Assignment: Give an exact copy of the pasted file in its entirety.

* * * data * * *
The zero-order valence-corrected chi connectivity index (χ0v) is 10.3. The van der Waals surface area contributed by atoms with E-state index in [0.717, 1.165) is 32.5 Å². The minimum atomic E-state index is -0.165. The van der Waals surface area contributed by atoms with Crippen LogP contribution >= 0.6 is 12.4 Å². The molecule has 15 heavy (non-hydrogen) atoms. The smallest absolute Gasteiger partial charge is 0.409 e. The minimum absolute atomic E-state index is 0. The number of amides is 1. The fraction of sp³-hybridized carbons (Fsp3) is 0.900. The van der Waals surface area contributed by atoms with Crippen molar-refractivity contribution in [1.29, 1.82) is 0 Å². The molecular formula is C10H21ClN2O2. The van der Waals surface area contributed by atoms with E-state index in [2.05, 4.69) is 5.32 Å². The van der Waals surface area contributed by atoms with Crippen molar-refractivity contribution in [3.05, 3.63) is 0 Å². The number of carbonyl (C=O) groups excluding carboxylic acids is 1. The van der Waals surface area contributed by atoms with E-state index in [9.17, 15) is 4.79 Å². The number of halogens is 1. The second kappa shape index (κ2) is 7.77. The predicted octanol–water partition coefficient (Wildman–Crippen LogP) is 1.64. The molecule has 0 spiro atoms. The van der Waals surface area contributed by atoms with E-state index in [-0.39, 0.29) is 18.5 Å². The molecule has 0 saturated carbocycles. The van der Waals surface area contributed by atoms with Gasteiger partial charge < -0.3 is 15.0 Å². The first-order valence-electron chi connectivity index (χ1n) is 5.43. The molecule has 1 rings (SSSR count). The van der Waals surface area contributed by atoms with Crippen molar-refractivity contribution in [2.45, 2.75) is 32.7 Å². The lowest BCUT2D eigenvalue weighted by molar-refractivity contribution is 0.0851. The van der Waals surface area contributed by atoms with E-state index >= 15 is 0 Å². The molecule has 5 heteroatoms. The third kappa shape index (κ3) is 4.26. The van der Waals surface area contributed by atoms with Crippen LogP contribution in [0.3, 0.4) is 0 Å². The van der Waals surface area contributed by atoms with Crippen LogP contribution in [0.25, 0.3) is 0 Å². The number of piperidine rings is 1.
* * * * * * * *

The zero-order valence-corrected chi connectivity index (χ0v) is 10.3. The van der Waals surface area contributed by atoms with E-state index in [0.717, 1.165) is 32.5 Å². The minimum atomic E-state index is -0.165. The van der Waals surface area contributed by atoms with Crippen LogP contribution >= 0.6 is 12.4 Å². The molecule has 15 heavy (non-hydrogen) atoms. The smallest absolute Gasteiger partial charge is 0.409 e. The minimum absolute atomic E-state index is 0. The number of amides is 1. The fraction of sp³-hybridized carbons (Fsp3) is 0.900. The van der Waals surface area contributed by atoms with Crippen molar-refractivity contribution in [1.29, 1.82) is 0 Å². The molecular formula is C10H21ClN2O2. The van der Waals surface area contributed by atoms with E-state index in [2.05, 4.69) is 5.32 Å². The van der Waals surface area contributed by atoms with Crippen molar-refractivity contribution in [3.05, 3.63) is 0 Å². The number of carbonyl (C=O) groups excluding carboxylic acids is 1. The van der Waals surface area contributed by atoms with E-state index in [9.17, 15) is 4.79 Å². The number of halogens is 1. The second kappa shape index (κ2) is 7.77. The predicted octanol–water partition coefficient (Wildman–Crippen LogP) is 1.64. The molecule has 0 spiro atoms. The van der Waals surface area contributed by atoms with E-state index in [-0.39, 0.29) is 18.5 Å². The molecule has 0 saturated carbocycles. The van der Waals surface area contributed by atoms with Gasteiger partial charge < -0.3 is 15.0 Å². The first-order valence-electron chi connectivity index (χ1n) is 5.43. The molecule has 1 rings (SSSR count). The van der Waals surface area contributed by atoms with Crippen molar-refractivity contribution in [2.45, 2.75) is 32.7 Å². The lowest BCUT2D eigenvalue weighted by molar-refractivity contribution is 0.0851. The van der Waals surface area contributed by atoms with E-state index >= 15 is 0 Å². The molecule has 5 heteroatoms. The third kappa shape index (κ3) is 4.26. The van der Waals surface area contributed by atoms with Crippen LogP contribution in [0.3, 0.4) is 0 Å². The van der Waals surface area contributed by atoms with Crippen LogP contribution in [0.25, 0.3) is 0 Å². The number of piperidine rings is 1.